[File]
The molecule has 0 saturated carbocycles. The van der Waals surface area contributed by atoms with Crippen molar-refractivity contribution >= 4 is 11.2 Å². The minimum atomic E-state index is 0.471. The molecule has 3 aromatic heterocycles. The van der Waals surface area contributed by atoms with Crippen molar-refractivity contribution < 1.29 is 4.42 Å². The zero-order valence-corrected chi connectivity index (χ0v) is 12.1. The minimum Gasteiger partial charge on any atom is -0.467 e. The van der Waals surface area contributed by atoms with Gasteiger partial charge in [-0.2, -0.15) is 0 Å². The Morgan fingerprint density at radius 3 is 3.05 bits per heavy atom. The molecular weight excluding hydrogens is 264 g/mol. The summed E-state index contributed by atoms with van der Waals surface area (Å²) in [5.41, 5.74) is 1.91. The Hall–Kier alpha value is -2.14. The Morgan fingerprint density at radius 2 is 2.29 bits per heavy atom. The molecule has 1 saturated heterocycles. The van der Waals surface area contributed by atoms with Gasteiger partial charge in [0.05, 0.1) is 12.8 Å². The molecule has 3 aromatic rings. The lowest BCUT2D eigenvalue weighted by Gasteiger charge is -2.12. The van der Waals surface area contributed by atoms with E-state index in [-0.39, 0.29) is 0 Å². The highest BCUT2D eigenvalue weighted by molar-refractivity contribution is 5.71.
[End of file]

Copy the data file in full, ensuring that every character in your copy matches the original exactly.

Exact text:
The molecule has 0 saturated carbocycles. The van der Waals surface area contributed by atoms with Crippen molar-refractivity contribution >= 4 is 11.2 Å². The minimum atomic E-state index is 0.471. The molecule has 3 aromatic heterocycles. The van der Waals surface area contributed by atoms with Crippen molar-refractivity contribution < 1.29 is 4.42 Å². The zero-order valence-corrected chi connectivity index (χ0v) is 12.1. The minimum Gasteiger partial charge on any atom is -0.467 e. The van der Waals surface area contributed by atoms with Gasteiger partial charge in [-0.2, -0.15) is 0 Å². The Morgan fingerprint density at radius 3 is 3.05 bits per heavy atom. The molecular weight excluding hydrogens is 264 g/mol. The summed E-state index contributed by atoms with van der Waals surface area (Å²) in [5.41, 5.74) is 1.91. The Hall–Kier alpha value is -2.14. The Morgan fingerprint density at radius 2 is 2.29 bits per heavy atom. The molecule has 1 saturated heterocycles. The van der Waals surface area contributed by atoms with Gasteiger partial charge in [0.05, 0.1) is 12.8 Å². The molecule has 3 aromatic rings. The lowest BCUT2D eigenvalue weighted by Gasteiger charge is -2.12. The van der Waals surface area contributed by atoms with E-state index in [-0.39, 0.29) is 0 Å². The highest BCUT2D eigenvalue weighted by molar-refractivity contribution is 5.71.